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Water: Beaches

Proceedings of the 2009 National Beach Conference

The 2009 National Beach Conference provided a forum for:

  • learning about beach health initiatives across the country;
  • presenting new methods, indicators, and modeling techniques;
  • identifying beach health needs;
  • discussing priorities for short-term and long-term actions; and
  • recommending protocols and procedures to encourage greater consistency among jurisdictions.

You will need Adobe Reader, available as a free download, to view these filese. See EPA's PDF page to learn more about PDF, and for a link to the free Acrobat Reader.

Below are the proceedings:




Sunday, April 19, 2009
Beach Management 101 for state and local Beach Managers
Regional and State Meetings
Monday, April 20, 2009
Session I: Welcome Speakers (8 pp, 901K)
EPA Welcome—Ephraim King, US EPA OST
State Welcome—Alexis Strauss, Water Management Division Director, US EPA Region 9
"Riding the Wave..."—Laird Hamilton, Professional Surfer and Clean Water Advocate
"...of Emerging Science"—Steve Weisberg, SCCWRP
Session II: Changes in Policy: Perspectives from Around the World (PDF) (28 pp, 6.87MB)

Session Chairs: Lars Wilcut (US EPA) and Richard Whitman (USGS)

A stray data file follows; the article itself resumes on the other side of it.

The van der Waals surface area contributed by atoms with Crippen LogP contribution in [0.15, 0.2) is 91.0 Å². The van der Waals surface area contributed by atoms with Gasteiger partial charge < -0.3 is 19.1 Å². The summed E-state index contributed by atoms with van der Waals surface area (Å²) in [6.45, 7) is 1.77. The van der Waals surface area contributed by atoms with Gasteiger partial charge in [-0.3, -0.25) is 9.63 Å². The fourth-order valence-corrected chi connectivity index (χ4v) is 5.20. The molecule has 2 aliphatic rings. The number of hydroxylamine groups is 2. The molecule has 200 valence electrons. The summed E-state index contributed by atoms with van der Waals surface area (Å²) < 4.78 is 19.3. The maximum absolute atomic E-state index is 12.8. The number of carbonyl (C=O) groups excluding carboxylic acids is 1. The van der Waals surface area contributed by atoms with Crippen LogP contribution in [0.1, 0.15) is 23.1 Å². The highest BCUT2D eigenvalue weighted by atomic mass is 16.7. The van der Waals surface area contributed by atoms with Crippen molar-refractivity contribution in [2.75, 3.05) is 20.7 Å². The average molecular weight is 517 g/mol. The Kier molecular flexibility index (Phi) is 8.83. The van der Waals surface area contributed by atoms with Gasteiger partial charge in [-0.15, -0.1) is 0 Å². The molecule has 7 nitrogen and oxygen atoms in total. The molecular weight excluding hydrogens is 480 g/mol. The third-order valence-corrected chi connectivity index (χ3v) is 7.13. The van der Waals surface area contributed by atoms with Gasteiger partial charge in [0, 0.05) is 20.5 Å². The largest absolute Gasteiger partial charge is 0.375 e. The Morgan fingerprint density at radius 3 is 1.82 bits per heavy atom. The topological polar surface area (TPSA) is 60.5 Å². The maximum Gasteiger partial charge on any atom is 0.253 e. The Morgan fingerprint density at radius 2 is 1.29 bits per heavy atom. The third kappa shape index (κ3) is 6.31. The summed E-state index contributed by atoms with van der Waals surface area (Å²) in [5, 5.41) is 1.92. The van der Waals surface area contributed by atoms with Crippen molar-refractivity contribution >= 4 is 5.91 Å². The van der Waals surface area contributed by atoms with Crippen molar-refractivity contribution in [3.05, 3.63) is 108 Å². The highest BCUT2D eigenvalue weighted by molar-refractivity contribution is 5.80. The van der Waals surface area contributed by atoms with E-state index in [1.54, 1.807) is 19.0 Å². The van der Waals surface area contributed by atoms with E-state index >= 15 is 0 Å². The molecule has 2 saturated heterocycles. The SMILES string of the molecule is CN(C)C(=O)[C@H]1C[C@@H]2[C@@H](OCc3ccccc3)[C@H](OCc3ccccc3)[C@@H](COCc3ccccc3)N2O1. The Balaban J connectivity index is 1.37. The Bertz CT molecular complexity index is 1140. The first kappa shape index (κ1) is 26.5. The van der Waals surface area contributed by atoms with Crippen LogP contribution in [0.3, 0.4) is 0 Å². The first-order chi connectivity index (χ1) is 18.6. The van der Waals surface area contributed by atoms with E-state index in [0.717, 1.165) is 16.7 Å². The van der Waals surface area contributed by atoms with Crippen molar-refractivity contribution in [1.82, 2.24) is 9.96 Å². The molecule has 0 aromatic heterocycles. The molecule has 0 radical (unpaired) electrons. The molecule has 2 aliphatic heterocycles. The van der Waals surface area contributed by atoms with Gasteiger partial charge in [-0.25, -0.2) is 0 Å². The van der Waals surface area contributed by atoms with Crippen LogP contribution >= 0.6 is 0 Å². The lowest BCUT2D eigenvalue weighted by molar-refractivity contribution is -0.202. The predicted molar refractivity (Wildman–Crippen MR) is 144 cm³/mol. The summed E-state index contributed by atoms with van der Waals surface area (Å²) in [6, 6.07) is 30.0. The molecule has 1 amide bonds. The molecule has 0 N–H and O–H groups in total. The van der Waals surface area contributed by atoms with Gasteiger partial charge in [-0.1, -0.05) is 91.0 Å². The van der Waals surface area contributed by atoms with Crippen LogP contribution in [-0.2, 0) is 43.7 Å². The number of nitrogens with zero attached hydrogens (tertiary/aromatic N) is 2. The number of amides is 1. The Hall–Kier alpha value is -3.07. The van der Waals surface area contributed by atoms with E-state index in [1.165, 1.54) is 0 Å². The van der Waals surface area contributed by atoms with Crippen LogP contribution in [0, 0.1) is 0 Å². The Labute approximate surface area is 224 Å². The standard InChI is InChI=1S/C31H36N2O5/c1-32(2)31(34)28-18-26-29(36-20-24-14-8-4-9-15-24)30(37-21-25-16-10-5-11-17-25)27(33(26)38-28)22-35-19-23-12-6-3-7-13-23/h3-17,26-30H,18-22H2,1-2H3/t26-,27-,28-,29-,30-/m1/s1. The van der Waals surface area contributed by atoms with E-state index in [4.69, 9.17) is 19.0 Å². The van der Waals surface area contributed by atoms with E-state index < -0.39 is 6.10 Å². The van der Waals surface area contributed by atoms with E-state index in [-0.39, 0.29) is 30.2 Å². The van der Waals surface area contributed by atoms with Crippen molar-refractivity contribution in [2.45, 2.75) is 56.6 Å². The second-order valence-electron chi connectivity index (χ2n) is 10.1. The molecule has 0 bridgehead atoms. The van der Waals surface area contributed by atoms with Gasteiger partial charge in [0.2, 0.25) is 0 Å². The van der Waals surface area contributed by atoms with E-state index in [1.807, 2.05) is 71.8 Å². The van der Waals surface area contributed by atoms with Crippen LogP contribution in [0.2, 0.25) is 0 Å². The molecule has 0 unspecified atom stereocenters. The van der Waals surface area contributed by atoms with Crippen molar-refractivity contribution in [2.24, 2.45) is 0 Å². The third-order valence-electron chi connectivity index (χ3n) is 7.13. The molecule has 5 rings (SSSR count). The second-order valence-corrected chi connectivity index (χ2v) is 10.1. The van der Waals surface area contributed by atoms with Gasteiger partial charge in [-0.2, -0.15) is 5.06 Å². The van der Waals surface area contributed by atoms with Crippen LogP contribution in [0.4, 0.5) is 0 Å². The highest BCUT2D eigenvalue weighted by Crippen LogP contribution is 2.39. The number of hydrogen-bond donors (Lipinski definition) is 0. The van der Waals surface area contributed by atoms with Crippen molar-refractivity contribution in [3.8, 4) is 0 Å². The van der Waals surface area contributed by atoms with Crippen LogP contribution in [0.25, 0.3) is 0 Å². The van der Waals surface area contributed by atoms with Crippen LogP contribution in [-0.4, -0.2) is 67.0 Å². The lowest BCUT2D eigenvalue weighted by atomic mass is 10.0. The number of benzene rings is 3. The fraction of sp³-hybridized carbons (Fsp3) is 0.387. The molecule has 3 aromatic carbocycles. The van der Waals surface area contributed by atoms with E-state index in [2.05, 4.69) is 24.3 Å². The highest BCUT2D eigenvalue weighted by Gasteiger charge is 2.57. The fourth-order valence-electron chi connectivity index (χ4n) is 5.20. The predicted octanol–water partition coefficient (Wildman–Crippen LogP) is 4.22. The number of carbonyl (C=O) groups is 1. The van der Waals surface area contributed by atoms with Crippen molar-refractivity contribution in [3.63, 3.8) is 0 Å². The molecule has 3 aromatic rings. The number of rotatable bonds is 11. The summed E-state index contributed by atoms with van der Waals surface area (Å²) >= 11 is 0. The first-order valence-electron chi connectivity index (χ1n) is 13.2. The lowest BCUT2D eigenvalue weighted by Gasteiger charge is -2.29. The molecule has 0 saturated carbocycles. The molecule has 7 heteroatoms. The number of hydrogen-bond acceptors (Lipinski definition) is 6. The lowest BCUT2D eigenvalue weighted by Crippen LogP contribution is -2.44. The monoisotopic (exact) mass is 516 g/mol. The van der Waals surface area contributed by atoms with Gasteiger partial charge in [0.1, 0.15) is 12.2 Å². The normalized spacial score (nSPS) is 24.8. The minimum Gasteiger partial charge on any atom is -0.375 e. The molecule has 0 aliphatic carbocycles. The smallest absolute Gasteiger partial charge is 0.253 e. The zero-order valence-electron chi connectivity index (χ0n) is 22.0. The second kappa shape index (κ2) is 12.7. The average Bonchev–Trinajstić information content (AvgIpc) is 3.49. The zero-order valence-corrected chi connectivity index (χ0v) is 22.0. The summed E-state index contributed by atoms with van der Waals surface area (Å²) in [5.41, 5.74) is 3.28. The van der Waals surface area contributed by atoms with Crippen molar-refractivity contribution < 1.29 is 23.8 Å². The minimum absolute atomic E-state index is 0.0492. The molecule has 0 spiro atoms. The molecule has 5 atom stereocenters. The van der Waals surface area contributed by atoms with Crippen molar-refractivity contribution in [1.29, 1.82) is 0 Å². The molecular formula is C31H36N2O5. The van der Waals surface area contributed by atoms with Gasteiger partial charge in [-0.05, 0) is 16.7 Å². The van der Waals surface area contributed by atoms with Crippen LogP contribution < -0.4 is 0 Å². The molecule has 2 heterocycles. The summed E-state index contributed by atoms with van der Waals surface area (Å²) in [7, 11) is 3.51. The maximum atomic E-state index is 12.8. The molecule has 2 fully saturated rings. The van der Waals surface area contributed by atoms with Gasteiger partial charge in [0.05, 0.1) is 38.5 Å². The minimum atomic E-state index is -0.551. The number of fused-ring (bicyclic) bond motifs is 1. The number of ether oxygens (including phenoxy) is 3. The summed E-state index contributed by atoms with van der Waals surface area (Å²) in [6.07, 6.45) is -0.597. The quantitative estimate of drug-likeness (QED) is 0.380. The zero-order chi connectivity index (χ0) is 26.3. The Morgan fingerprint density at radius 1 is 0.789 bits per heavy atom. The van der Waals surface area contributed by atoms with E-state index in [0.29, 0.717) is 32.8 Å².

• Beach Program: Emerging Science, Emerging Policy (Lars Wilcut, US EPA OST)
  • Canadian Recreational Water: New Water Quality Guidelines and Research Activities (Tom Edge, Environment Canada)
  • European Bathing Waters—Experiences from Scotland, UK (Calum McPhail, Scottish Environment Protection Agency)
  • Tribal Experience with Beach Management: Grand Portage Tribe (Margaret Watkins, Grand Portage Tribe)
  • Policies and Practices of Beach Monitoring in the Great Lakes (Richard Whitman, USGS)
Session III: Between a Rock and a Hard Place—Impacts of Infrastructure and Climate Change on Beaches (PDF) (41 pp, 10.2MB)

Session Chair: Julie Kinzelman, City of Racine, Wisconsin

  • Beaches Done Badly: Dealing with Historic Infrastructure (Dr. Greg Kleinheinz, UW-Oshkosh)
  • Alamitos Bay Circulation Study (Weixia Jin, Moffatt & Nichol and Tom Leary, City of Long Beach, CA)
  • Engineering Controls for Improving Storm Water Quality and Beach Health (Roger Miller, Miller Engineers & Scientists)